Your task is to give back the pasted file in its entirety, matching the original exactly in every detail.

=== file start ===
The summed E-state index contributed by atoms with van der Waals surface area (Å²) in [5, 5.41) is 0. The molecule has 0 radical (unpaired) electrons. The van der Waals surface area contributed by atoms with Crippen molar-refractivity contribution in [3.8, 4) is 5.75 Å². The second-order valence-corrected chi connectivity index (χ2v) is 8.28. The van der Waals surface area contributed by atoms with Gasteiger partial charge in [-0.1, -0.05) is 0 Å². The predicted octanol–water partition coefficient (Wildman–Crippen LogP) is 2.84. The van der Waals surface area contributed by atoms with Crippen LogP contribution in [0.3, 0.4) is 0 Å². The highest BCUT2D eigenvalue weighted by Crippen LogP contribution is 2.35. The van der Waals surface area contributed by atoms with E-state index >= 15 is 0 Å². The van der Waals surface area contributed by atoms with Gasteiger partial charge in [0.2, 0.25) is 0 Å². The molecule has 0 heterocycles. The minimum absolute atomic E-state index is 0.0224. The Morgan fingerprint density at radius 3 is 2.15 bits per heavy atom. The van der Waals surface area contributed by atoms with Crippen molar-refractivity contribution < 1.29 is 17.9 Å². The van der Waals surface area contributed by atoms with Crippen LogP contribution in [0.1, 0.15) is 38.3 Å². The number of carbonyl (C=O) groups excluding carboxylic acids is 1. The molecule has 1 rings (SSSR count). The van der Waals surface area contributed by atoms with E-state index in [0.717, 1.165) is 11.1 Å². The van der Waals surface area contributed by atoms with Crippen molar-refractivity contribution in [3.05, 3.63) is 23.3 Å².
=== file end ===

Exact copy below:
The summed E-state index contributed by atoms with van der Waals surface area (Å²) in [5, 5.41) is 0. The molecule has 0 radical (unpaired) electrons. The van der Waals surface area contributed by atoms with Crippen molar-refractivity contribution in [3.8, 4) is 5.75 Å². The second-order valence-corrected chi connectivity index (χ2v) is 8.28. The van der Waals surface area contributed by atoms with Gasteiger partial charge in [-0.1, -0.05) is 0 Å². The predicted octanol–water partition coefficient (Wildman–Crippen LogP) is 2.84. The van der Waals surface area contributed by atoms with Crippen LogP contribution in [0.3, 0.4) is 0 Å². The highest BCUT2D eigenvalue weighted by Crippen LogP contribution is 2.35. The van der Waals surface area contributed by atoms with E-state index >= 15 is 0 Å². The van der Waals surface area contributed by atoms with Gasteiger partial charge in [0.2, 0.25) is 0 Å². The molecule has 0 heterocycles. The minimum absolute atomic E-state index is 0.0224. The Morgan fingerprint density at radius 3 is 2.15 bits per heavy atom. The van der Waals surface area contributed by atoms with Crippen molar-refractivity contribution < 1.29 is 17.9 Å². The van der Waals surface area contributed by atoms with Crippen LogP contribution in [0.1, 0.15) is 38.3 Å². The number of carbonyl (C=O) groups excluding carboxylic acids is 1. The molecule has 1 rings (SSSR count). The van der Waals surface area contributed by atoms with E-state index in [0.717, 1.165) is 11.1 Å². The van der Waals surface area contributed by atoms with Crippen molar-refractivity contribution in [3.05, 3.63) is 23.3 Å².